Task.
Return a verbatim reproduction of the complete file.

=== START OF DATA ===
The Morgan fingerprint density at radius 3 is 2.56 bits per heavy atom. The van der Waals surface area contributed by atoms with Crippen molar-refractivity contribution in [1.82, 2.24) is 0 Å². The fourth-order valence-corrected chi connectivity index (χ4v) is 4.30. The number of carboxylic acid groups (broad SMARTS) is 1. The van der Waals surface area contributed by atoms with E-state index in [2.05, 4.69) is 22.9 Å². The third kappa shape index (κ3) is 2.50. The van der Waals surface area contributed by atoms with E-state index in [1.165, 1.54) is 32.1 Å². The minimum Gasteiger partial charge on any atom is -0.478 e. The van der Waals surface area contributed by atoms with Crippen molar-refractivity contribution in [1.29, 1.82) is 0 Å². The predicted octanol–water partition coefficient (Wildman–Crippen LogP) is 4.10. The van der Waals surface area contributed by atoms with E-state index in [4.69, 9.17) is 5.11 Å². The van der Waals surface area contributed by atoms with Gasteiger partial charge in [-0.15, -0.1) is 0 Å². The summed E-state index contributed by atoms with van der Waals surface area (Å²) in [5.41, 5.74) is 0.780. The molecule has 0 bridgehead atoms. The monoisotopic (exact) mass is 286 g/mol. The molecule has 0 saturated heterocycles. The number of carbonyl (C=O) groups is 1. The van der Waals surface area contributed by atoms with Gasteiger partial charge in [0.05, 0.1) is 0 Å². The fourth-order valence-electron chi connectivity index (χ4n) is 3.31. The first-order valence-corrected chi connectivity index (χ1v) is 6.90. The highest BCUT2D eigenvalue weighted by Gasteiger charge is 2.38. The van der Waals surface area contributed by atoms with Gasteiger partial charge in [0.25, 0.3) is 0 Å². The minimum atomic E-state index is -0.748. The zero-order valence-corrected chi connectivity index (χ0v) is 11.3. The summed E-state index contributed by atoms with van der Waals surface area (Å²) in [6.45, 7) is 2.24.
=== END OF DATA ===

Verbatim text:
The Morgan fingerprint density at radius 3 is 2.56 bits per heavy atom. The van der Waals surface area contributed by atoms with Crippen molar-refractivity contribution in [1.82, 2.24) is 0 Å². The fourth-order valence-corrected chi connectivity index (χ4v) is 4.30. The number of carboxylic acid groups (broad SMARTS) is 1. The van der Waals surface area contributed by atoms with E-state index in [2.05, 4.69) is 22.9 Å². The third kappa shape index (κ3) is 2.50. The van der Waals surface area contributed by atoms with E-state index in [1.165, 1.54) is 32.1 Å². The minimum Gasteiger partial charge on any atom is -0.478 e. The van der Waals surface area contributed by atoms with Crippen molar-refractivity contribution in [1.29, 1.82) is 0 Å². The predicted octanol–water partition coefficient (Wildman–Crippen LogP) is 4.10. The van der Waals surface area contributed by atoms with E-state index in [4.69, 9.17) is 5.11 Å². The van der Waals surface area contributed by atoms with Gasteiger partial charge in [-0.15, -0.1) is 0 Å². The summed E-state index contributed by atoms with van der Waals surface area (Å²) in [5.41, 5.74) is 0.780. The molecule has 0 bridgehead atoms. The monoisotopic (exact) mass is 286 g/mol. The molecule has 0 saturated heterocycles. The number of carbonyl (C=O) groups is 1. The van der Waals surface area contributed by atoms with Gasteiger partial charge in [0.05, 0.1) is 0 Å². The fourth-order valence-electron chi connectivity index (χ4n) is 3.31. The first-order valence-corrected chi connectivity index (χ1v) is 6.90. The highest BCUT2D eigenvalue weighted by Gasteiger charge is 2.38. The van der Waals surface area contributed by atoms with Gasteiger partial charge in [0.25, 0.3) is 0 Å². The minimum atomic E-state index is -0.748. The zero-order valence-corrected chi connectivity index (χ0v) is 11.3. The summed E-state index contributed by atoms with van der Waals surface area (Å²) in [6.45, 7) is 2.24.